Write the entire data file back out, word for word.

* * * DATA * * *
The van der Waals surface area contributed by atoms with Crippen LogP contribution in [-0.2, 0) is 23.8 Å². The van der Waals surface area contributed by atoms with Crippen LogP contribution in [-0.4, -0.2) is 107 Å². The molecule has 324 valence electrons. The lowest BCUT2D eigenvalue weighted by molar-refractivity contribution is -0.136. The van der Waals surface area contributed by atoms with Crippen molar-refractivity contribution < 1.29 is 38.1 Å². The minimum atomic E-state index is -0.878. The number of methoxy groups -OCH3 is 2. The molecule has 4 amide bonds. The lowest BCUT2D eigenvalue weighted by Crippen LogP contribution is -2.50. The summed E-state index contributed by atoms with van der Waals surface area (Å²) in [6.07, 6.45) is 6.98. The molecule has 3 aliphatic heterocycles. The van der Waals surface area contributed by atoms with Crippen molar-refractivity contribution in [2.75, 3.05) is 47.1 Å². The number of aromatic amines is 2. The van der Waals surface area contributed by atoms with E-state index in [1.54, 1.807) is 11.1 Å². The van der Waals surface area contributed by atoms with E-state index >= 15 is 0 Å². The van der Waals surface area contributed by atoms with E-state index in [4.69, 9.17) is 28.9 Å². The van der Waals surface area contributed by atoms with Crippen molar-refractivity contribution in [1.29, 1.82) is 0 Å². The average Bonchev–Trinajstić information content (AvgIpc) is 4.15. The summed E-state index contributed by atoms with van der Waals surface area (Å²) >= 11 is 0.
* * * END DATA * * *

The van der Waals surface area contributed by atoms with Crippen LogP contribution in [-0.2, 0) is 23.8 Å². The van der Waals surface area contributed by atoms with Crippen LogP contribution in [-0.4, -0.2) is 107 Å². The molecule has 324 valence electrons. The lowest BCUT2D eigenvalue weighted by molar-refractivity contribution is -0.136. The van der Waals surface area contributed by atoms with Crippen molar-refractivity contribution < 1.29 is 38.1 Å². The minimum atomic E-state index is -0.878. The number of methoxy groups -OCH3 is 2. The molecule has 4 amide bonds. The lowest BCUT2D eigenvalue weighted by Crippen LogP contribution is -2.50. The summed E-state index contributed by atoms with van der Waals surface area (Å²) in [6.07, 6.45) is 6.98. The molecule has 3 aliphatic heterocycles. The van der Waals surface area contributed by atoms with Crippen molar-refractivity contribution in [2.75, 3.05) is 47.1 Å². The number of aromatic amines is 2. The van der Waals surface area contributed by atoms with E-state index in [1.54, 1.807) is 11.1 Å². The van der Waals surface area contributed by atoms with E-state index >= 15 is 0 Å². The van der Waals surface area contributed by atoms with E-state index in [4.69, 9.17) is 28.9 Å². The van der Waals surface area contributed by atoms with Crippen molar-refractivity contribution in [1.29, 1.82) is 0 Å². The average Bonchev–Trinajstić information content (AvgIpc) is 4.15. The summed E-state index contributed by atoms with van der Waals surface area (Å²) >= 11 is 0.